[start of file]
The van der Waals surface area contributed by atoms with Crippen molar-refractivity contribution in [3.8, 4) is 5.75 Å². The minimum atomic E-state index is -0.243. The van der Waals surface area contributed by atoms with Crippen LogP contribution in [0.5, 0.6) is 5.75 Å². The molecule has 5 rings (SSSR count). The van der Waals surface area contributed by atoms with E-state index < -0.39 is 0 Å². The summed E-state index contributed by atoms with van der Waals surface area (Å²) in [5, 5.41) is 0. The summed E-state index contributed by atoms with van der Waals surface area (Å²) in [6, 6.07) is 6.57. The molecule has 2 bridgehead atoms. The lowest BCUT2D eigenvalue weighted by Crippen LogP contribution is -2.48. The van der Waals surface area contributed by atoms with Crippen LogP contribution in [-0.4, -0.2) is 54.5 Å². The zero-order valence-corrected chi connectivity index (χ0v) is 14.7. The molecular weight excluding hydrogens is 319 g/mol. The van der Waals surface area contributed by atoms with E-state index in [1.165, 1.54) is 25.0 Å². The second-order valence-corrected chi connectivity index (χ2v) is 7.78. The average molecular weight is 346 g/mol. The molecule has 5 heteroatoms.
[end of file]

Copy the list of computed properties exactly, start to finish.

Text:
The van der Waals surface area contributed by atoms with Crippen molar-refractivity contribution in [3.8, 4) is 5.75 Å². The minimum atomic E-state index is -0.243. The van der Waals surface area contributed by atoms with Crippen LogP contribution in [0.5, 0.6) is 5.75 Å². The molecule has 5 rings (SSSR count). The van der Waals surface area contributed by atoms with E-state index < -0.39 is 0 Å². The summed E-state index contributed by atoms with van der Waals surface area (Å²) in [5, 5.41) is 0. The summed E-state index contributed by atoms with van der Waals surface area (Å²) in [6, 6.07) is 6.57. The molecule has 2 bridgehead atoms. The lowest BCUT2D eigenvalue weighted by Crippen LogP contribution is -2.48. The van der Waals surface area contributed by atoms with Crippen LogP contribution in [-0.4, -0.2) is 54.5 Å². The zero-order valence-corrected chi connectivity index (χ0v) is 14.7. The molecular weight excluding hydrogens is 319 g/mol. The van der Waals surface area contributed by atoms with E-state index in [1.165, 1.54) is 25.0 Å². The second-order valence-corrected chi connectivity index (χ2v) is 7.78. The average molecular weight is 346 g/mol. The molecule has 5 heteroatoms.